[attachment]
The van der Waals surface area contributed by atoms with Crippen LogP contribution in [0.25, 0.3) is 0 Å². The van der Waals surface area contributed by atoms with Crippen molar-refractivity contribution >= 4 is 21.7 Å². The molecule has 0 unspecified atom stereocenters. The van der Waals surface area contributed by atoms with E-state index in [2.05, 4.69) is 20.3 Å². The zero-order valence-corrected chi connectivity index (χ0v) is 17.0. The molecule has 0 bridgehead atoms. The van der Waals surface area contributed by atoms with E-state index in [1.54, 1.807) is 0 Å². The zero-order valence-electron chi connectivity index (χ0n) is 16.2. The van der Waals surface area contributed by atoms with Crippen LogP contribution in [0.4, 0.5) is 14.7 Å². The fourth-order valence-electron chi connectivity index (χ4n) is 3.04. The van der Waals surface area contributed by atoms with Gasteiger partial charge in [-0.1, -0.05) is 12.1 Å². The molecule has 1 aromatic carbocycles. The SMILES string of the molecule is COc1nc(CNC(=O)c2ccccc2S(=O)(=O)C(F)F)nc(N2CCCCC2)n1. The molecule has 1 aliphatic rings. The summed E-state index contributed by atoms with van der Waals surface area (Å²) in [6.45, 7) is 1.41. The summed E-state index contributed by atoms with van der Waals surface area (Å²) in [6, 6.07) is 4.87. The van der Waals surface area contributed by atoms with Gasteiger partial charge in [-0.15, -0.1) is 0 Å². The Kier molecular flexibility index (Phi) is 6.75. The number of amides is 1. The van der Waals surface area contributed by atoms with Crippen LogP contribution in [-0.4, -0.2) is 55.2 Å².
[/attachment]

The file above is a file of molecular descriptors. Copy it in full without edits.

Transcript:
The van der Waals surface area contributed by atoms with Crippen LogP contribution in [0.25, 0.3) is 0 Å². The van der Waals surface area contributed by atoms with Crippen molar-refractivity contribution >= 4 is 21.7 Å². The molecule has 0 unspecified atom stereocenters. The van der Waals surface area contributed by atoms with E-state index in [2.05, 4.69) is 20.3 Å². The zero-order valence-corrected chi connectivity index (χ0v) is 17.0. The molecule has 0 bridgehead atoms. The van der Waals surface area contributed by atoms with E-state index in [1.54, 1.807) is 0 Å². The zero-order valence-electron chi connectivity index (χ0n) is 16.2. The van der Waals surface area contributed by atoms with Crippen LogP contribution in [0.4, 0.5) is 14.7 Å². The fourth-order valence-electron chi connectivity index (χ4n) is 3.04. The van der Waals surface area contributed by atoms with Gasteiger partial charge in [-0.1, -0.05) is 12.1 Å². The molecule has 1 aromatic carbocycles. The SMILES string of the molecule is COc1nc(CNC(=O)c2ccccc2S(=O)(=O)C(F)F)nc(N2CCCCC2)n1. The molecule has 1 aliphatic rings. The summed E-state index contributed by atoms with van der Waals surface area (Å²) in [6.45, 7) is 1.41. The summed E-state index contributed by atoms with van der Waals surface area (Å²) in [6, 6.07) is 4.87. The van der Waals surface area contributed by atoms with Gasteiger partial charge in [-0.15, -0.1) is 0 Å². The Kier molecular flexibility index (Phi) is 6.75. The number of amides is 1. The van der Waals surface area contributed by atoms with Crippen LogP contribution in [-0.4, -0.2) is 55.2 Å².